How much money do you have to put down on a condo?

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If you're thinking about buying a condo, you need to have a deposit in order to qualify for a mortgage. While the standard deposit amount for a condo is 20-25 percent of the home's value, a much smaller 3-15 percent deposit may be possible for government loans or other non-conventional arrangements. A home loan for a condo may also come with a higher interest rate than that for a comparable house.   

The wide variation in down payment amounts is due to the difference between conventional and non-conventional loans and the hybrid form of ownership involved with condo projects. Whether you're in the US or Canada, a 20-25 percent down payment will help you to access lower interest rates and allow you to avoid government loans and private mortgage insurance (PMI).

Conventional vs non-conventional loans

Conventional loans are offered by private lenders and do not come with any form of government insurance. Conventional loan requirements are more stringent than government loans, with a down payment of 20-25 percent typically required along with a healthy credit score. Available through banks and other traditional lenders, conventional mortgages often come with lower interest rates.  

If you qualify for a Federal Housing Administration (FHA) mortgage or other government insured loan, you may be able to get a mortgage with a much smaller deposit. First-time condo buyers often choose FHA loans due to lower down payments and less stringent credit score criteria. For example, people with a 500 FICO score can qualify for an FHA mortgage with as little as a 10 percent deposit.

Borrowers with a 580 or higher FICO score may be able to qualify for an FHA loan with an even smaller 3.5 percent down payment, although you will have to pay an upfront mortgage insurance fee of 1.75 percent. If you're a military veteran and a first-time buyer, you may be able to qualify for a VA-guaranteed mortgage which requires no down payment whatsoever. It’s important to note, however, that low-down-payments are often accompanied by mortgage insurance and higher interest rates.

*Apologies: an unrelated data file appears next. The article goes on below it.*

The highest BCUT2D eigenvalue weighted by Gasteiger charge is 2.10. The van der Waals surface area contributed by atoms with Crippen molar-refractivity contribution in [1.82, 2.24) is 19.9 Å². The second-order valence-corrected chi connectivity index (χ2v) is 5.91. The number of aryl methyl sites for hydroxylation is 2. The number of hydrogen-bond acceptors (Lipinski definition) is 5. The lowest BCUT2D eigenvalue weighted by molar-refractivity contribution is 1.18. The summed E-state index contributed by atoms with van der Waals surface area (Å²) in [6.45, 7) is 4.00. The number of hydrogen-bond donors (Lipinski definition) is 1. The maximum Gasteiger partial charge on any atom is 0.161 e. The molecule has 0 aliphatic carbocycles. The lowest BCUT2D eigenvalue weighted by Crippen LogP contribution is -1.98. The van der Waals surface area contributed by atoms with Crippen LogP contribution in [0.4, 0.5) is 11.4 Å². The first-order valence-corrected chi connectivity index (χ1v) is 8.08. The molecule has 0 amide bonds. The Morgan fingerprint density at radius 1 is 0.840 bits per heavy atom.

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Ownership arrangement

While the down payment amount needed for condos should be similar to that for detached houses, condo developments need to meet additional qualification standards set by the financial industry. Condos involve a hybrid form of ownership, with the individual taking ownership of the interior of the unit and the condo board in control of the land and building exterior. When it comes to mortgage approval, both the individual apartment owner and the condo board need to be approved by the lender.

In the United States, there are a number of condo requirements needed for FHA approved loans. Not only must the condo be included on the FHA-approved condominium list, other criteria also need to be followed. For example, at least 80 percent of all FHA loans in the complex must be for owner-occupied units, and at least 51 percent of the units must be owner-occupied. In addition, the project must have been completed for a year or more, and the condominium association must be able to prove financial health and adequate insurance coverage.

In Canada, the situation is similar, with conventional 20-25 percent deposit loans existing alongside high-ratio loans from non-conventional lenders. Because these alternative loans often come with higher interest rates and smaller down payments, they need to be insured by the Canada Mortgage and Housing Corporation (CMHC) or a similar organization. In all cases, the financial stability of your loan will depend on the financial health of the entire building. Low deposit loans can be more expensive and harder to access at times, with lenders often viewing condo loans as a more complex and potentially riskier investment.